Lessons on strategy from riding a bike

Photo by Dovile Ramoskaite on Unsplash

“Life is like riding a bicycle. To keep your balance you must keep moving”

Albert Einstein

Riding a bike is something I’ve been doing since I was very young. It’s still something I do by choice to simply get around the place when the weather and time permit, and I enjoy it as a way of getting exercise by taking long rides along the river trails or, occasionally, up the hills around where I live.

As I was out on my bike yesterday my mind wandered back to when I learned to ride, and some of the lessons that enabled me to finally achieve my goal. As I was navigating my way along a rough part of the riverbank journey, I reflected on the turbulence we’re all experiencing at the moment, particularly in our education system, and how those simple lessons from learning to ride a bike may be useful to us now.

Here are just a couple of those lessons together with some implications for how we might use these lessons to inform our approach as leaders…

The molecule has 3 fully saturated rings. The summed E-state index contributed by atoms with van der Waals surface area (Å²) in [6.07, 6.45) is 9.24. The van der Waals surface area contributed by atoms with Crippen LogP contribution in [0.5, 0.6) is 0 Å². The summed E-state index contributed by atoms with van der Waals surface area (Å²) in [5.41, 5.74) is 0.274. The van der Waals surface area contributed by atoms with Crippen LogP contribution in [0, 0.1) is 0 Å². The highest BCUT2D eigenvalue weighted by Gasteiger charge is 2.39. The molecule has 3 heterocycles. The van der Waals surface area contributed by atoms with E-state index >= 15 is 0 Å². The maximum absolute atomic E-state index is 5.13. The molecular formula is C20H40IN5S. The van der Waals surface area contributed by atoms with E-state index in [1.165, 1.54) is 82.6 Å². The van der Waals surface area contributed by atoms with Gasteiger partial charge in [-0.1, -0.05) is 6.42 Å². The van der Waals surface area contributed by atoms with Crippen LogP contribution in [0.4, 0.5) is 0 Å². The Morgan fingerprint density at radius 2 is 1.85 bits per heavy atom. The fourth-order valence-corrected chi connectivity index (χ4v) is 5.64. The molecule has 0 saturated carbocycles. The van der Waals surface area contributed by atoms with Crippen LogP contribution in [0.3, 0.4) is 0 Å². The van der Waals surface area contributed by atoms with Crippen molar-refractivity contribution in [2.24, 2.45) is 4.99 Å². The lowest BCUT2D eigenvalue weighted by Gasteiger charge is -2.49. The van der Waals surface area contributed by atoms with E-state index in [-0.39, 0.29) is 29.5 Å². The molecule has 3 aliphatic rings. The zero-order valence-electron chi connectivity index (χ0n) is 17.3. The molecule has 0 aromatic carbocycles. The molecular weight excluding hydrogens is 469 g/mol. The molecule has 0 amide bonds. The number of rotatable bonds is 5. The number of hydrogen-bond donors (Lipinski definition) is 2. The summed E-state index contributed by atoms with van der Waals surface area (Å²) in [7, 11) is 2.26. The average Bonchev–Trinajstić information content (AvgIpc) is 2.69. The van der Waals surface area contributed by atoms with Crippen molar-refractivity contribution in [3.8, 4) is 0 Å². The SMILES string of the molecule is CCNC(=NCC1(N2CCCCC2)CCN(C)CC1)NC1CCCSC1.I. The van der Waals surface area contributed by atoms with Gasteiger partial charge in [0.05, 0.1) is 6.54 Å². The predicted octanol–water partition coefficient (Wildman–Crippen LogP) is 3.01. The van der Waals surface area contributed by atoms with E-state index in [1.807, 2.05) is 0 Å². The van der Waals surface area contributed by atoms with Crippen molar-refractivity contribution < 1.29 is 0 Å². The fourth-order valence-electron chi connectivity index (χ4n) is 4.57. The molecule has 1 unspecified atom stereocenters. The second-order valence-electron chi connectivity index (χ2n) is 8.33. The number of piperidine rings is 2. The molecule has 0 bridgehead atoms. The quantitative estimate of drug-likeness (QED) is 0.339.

LESSON 1: Keep your eyes up and always look ahead instead of down

The first piece of advice I recall which, at the time seemed counter-intuitive, but in the long run proved really effective. I was trying so hard to focus on keeping my balance and ride in a straight line, my eyes fixed completely on the front wheel and my hands making repeated adjustments to the direction of travel as the wheel swerved one way then the other. No matter how hard I tried I never seemed to be able to stay ‘true’ to the line I was trying to follow.

It was my mother, patiently standing behind me on my bike, who suggested that, instead of focusing on the wheel in front of me, I fix my gaze on the point ahead – the place I was intending to travel to. Despite initially thinking that was a crazy idea, and that I’d lose the focus on my wheel and where I needed to steer, I followed his advice.

The change was instantaneous! Instead of swerving all over the place as a result of the constantly ‘over-compensating’ movement of the handlebars, I was able to ride with more confidence in a straight line towards the place I was looking ahead to.